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S., given the increased pressures made on the political scene to include all citizens the right to express their political and social choices at the polls. Martin Luther King Jr. was in this sense one of the most important figures of the emancipation process because he constantly tried to advance the issue of the right of black people to vote and bring it to the attention of the public through peaceful manifestations and quiet marches. However, despite his efforts "when Congress wrote the act, many southern states were engaged in extraordinary efforts to deny black citizens their Fifteenth Amendment right to vote" (Ponnuru, 2006). From this point-of-view it was clear that certain modifications had to be made and interventions had to be imposed to states.
Accordingly, the Act tried to resolve a number of issues. Firstly, it tried to give the 14th Amendment a stronger and more important role in the issue of voting. In this sense it underlined the fact that "no voting qualification or prerequisite to voting, or standard, practice, or procedure shall be imposed or applied by any State or political subdivision to deny or abridge the right of any citizen of the United States to vote on account of race or color," thus pointing out the fact that there should be no obstacle imposed to citizens to exercise their right to vote (Bolick, 1995). It drew the attention thus on the tax poll issue which was indeed a matter of substantial consideration because it limited citizens to vote on account of their financial situation.
Secondly, it tried to solve an issue that had been a long standing affair in relation to the exercise of the right to vote. More precisely, up until that moment it was the federal or state courts legislation that interpreted previous laws and the issue of voting was established case by case. However, these proved to be ineffective, as the "Congress determined that the existing federal anti-discrimination laws were not sufficient to overcome the resistance by state officials to enforcement of the 15th Amendment. The legislative hearings showed that the Department of Justice's efforts to eliminate discriminatory election practices by litigation on a case-by-case basis had been unsuccessful in opening up the registration process; as soon as one discriminatory practice or procedure was proven to be unconstitutional and enjoined, a new one would be substituted in its place and litigation would have to commence anew" (United States Department of Justice, n.d.). Therefore, action had to be taken in order to advance the issue of the right to vote available for all the U.S. citizens in a manner which was more visible and coherent for the legislature of the states and the federal body as well.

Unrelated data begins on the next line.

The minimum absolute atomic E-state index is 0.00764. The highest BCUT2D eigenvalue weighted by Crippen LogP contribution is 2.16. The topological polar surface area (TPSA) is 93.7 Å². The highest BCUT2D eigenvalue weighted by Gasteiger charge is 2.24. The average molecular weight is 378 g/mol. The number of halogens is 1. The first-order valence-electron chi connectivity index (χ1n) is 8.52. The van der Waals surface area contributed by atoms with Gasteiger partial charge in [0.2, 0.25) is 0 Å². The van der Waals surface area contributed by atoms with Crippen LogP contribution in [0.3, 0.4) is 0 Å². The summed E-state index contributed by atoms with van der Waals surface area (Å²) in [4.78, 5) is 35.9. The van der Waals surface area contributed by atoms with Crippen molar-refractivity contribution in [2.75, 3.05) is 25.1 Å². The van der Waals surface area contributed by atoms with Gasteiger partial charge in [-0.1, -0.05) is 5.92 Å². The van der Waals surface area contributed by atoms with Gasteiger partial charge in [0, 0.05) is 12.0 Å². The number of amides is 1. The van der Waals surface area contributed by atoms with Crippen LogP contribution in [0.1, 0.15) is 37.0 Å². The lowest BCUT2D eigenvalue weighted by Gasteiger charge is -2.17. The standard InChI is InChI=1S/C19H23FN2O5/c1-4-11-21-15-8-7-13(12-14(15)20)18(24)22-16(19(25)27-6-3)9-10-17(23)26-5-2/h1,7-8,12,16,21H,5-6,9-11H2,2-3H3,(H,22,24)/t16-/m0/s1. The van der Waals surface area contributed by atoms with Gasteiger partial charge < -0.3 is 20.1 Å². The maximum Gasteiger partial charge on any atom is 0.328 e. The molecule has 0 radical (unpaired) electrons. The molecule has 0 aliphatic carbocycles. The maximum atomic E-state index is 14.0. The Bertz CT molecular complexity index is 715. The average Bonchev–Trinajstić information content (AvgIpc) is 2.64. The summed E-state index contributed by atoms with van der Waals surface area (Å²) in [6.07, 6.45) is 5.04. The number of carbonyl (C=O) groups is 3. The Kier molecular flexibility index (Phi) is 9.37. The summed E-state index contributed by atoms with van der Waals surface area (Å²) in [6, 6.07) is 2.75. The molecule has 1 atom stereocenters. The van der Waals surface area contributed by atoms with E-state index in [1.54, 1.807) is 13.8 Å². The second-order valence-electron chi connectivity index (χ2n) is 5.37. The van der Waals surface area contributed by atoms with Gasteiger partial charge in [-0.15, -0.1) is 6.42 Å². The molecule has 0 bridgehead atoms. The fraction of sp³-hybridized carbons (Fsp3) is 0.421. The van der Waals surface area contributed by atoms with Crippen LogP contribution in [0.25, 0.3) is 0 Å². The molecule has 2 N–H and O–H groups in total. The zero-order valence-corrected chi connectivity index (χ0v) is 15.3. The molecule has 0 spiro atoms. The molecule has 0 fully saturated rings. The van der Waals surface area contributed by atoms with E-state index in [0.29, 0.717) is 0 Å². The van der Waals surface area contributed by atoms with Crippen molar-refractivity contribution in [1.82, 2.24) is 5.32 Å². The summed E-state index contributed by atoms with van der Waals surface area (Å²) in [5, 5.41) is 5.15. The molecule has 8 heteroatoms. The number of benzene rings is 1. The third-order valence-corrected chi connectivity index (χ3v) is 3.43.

Thirdly, the Voting Rights Act also tried to address the issue of the arbitrary determination of the law at the level of the state legislatures. Thus, before the Act was passed by the Congress, state legislature, dominated by the white population, tried to limit the access of black people to the polls by imposing different double standards such as the tax polls, the literacy tests, or the vouchers of good character. These were not practices used throughout the country. They were rather choices made at the local level, an element which draws the attention on the various political considerations in relation to the right to vote, to be elected and to be represented.
Finally, another important issue the Act tried to solve in the American society at the type was the reapportionment of the territory. In the early sixties there were certain practices which tried to influence the relationship between white and black voters. More precisely, in most cases it meant a redistribution of the territory so as to reduce the power of the minority groups and to negatively influence their vote. In this sense, "in many states malapportioned legislative districts had resulted in sparsely-populated rural counties having a much greater share of their state's political power than their state's population (and) certain types of apportionment might unconstitutionally dilute the voting strength of racial minorities" (United States Department of Justice, n.d.). Therefore, the attempt to reduce these practices was visible in the Voting Rights Act.
The major points of the piece of legislation included a series of provisions which tried to deal precisely with the problems facing the society at that particular moment. First and foremost, it legalized the right to vote for every citizen, without consideration to his skin color or race. This was indeed a major breakthrough taking into account the period under discussion when the Civil Rights Movement was at its peak through personalities such as Martin Luther Jing jr, or Malcolm X (Jenkins, 1997).